The Women of DuckDuckGo
A look at four journeys that led to working in tech
What do a musician, a craft beer-lover, a traveling photographer, and a foodie have in common? They are all women working at DuckDuckGo, the internet privacy company with its roots as the search engine that doesn’t track you. Read on to get an insider’s view of how each of these women arrived at DuckDuckGo and what their advice is for the next generation.
Meet Olivia Haas, Natalie Banegas, Isabel Alvarez, and Holly Habstritt Gaal. GDI interviewed each of these ladies and learned that despite working in different capacities at DuckDuckGo, they all share an interest in online privacy, solving complex problems, and continuous learning. We also learned that each woman’s path into tech was unique.
Holly and Olivia were exposed to coding from a young age. Holly learned to program with Logo and Hypercard in elementary school. She discovered IRC (Internet Relay Chat) when she was twelve years old and was inspired by graphic design publications and skateboarding magazines. “Even though I am from a very small town, it only took one or two people with the right encouragement to motivate and point me in the right direction, which is something I try to remember when talking to kids and students still discovering what interests them,” she recalled.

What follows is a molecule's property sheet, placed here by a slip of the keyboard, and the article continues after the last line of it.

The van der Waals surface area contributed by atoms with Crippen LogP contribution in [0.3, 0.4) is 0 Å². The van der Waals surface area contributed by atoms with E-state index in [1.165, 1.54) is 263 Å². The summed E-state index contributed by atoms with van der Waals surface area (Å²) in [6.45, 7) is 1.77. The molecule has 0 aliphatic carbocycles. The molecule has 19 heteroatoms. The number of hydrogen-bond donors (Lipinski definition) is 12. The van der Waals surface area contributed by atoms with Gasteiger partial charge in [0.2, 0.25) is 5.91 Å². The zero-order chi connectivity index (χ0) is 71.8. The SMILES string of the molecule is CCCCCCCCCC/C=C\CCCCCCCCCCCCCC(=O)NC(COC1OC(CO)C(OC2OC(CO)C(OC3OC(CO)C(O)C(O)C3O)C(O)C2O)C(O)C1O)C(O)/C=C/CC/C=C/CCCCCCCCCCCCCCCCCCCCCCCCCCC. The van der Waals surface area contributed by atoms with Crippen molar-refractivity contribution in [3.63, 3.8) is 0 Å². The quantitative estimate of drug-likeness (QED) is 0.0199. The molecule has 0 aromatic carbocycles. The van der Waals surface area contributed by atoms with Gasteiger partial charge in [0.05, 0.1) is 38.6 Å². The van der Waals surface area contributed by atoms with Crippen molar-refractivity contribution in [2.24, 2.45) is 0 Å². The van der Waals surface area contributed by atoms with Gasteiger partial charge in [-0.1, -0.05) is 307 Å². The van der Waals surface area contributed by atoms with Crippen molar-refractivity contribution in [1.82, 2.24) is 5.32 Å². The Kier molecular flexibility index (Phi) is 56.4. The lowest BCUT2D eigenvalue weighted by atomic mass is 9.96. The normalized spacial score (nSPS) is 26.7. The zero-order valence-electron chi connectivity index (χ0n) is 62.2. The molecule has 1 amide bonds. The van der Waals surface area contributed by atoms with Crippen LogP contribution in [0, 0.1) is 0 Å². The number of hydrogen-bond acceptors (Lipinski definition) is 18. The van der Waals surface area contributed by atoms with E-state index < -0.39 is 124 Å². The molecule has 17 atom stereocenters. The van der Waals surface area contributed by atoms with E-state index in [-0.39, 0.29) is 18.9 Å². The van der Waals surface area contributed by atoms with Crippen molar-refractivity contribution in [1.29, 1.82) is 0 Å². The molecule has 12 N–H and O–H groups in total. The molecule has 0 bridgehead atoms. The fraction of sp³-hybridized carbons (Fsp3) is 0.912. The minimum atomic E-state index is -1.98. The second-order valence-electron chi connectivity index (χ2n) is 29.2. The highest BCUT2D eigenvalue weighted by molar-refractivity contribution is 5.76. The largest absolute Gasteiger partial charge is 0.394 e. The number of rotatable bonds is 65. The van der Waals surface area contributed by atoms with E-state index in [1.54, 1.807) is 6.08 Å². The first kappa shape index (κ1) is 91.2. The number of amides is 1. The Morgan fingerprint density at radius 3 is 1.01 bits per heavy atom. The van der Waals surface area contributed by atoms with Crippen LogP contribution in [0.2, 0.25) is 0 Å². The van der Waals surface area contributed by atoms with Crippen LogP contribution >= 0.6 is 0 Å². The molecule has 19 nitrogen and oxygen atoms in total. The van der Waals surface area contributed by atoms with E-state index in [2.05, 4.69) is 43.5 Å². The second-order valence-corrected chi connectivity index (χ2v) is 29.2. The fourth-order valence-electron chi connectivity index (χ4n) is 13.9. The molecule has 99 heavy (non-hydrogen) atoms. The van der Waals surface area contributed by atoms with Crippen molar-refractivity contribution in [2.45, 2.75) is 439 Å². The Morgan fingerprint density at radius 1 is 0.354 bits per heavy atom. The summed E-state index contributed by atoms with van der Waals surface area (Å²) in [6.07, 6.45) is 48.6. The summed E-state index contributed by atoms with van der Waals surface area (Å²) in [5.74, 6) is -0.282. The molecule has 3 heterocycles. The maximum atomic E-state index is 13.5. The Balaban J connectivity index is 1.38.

Olivia started writing code in middle school in order to create digital assets to customize her Neopets pet pages. After studying architecture in college and finishing her degree, she realized that architecture wasn’t for her following an internship in the field. Through GDI’s Philly chapter, Olivia learned about a development apprenticeship at a local design studio. “Over six months, with exceptional mentorship, I learned full-stack development and was offered a full-time position. With time and guidance from the UX team, I was leading UX research and strategy, ushering projects from inception through launch and beyond,” she shared.
Isabel and Natalie both discovered their interest in programming while pursuing their degrees. Halfway through completing a bachelor’s degree, Isabel learned about a study group working on free and open source software for education. She was also influenced by a mentor. “My networking teacher encouraged me to do my degree final project on measuring the impact of security on network performance and that led me to my first job in the area of network security,” she said.